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INTNLREL 115: Spies, Lies, and Algorithms: The History and Future of American Intelligence (POLISCI 115, PUBLPOL 114)

This course examines the past, present, and future of American espionage. Targeted at first years and sophomores, the class surveys key issues in the development of the U.S. Intelligence Community since World War II. Topics include covert action, intelligence successes and failures, the changing motives and methods of traitors, congressional oversight, and ethical dilemmas. The course pays particular attention to how emerging technologies are transforming intelligence today. We examine cyber threats, the growing use of AI for both insight and deception, and the 'open-source' intelligence revolution online. Classes include guest lectures by former senior U.S. intelligence officials, policymakers, and open-source intelligence leaders. Course requirements include an all-day crisis simulation with former senior officials designed to give students a hands-on feel for the uncertainties, coordination challenges, time pressures, and policy frictions of intelligence in the American foreign policy process.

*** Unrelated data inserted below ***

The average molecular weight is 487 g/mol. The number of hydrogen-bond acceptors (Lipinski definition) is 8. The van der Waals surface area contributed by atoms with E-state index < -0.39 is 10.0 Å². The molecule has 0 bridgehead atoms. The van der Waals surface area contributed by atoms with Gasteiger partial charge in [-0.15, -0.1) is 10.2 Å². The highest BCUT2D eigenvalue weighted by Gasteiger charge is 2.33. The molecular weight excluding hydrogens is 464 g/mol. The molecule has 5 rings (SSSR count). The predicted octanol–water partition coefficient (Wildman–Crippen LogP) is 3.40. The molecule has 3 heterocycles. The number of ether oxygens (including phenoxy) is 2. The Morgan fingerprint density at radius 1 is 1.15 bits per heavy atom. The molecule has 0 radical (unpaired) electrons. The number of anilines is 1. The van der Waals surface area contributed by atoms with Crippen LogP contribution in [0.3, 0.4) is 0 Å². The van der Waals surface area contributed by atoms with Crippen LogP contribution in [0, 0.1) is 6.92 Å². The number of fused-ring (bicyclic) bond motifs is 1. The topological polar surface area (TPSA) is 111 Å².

Terms: Spr | Units: 5 | UG Reqs: WAY-SI
Instructors: Zegart, A. (PI)
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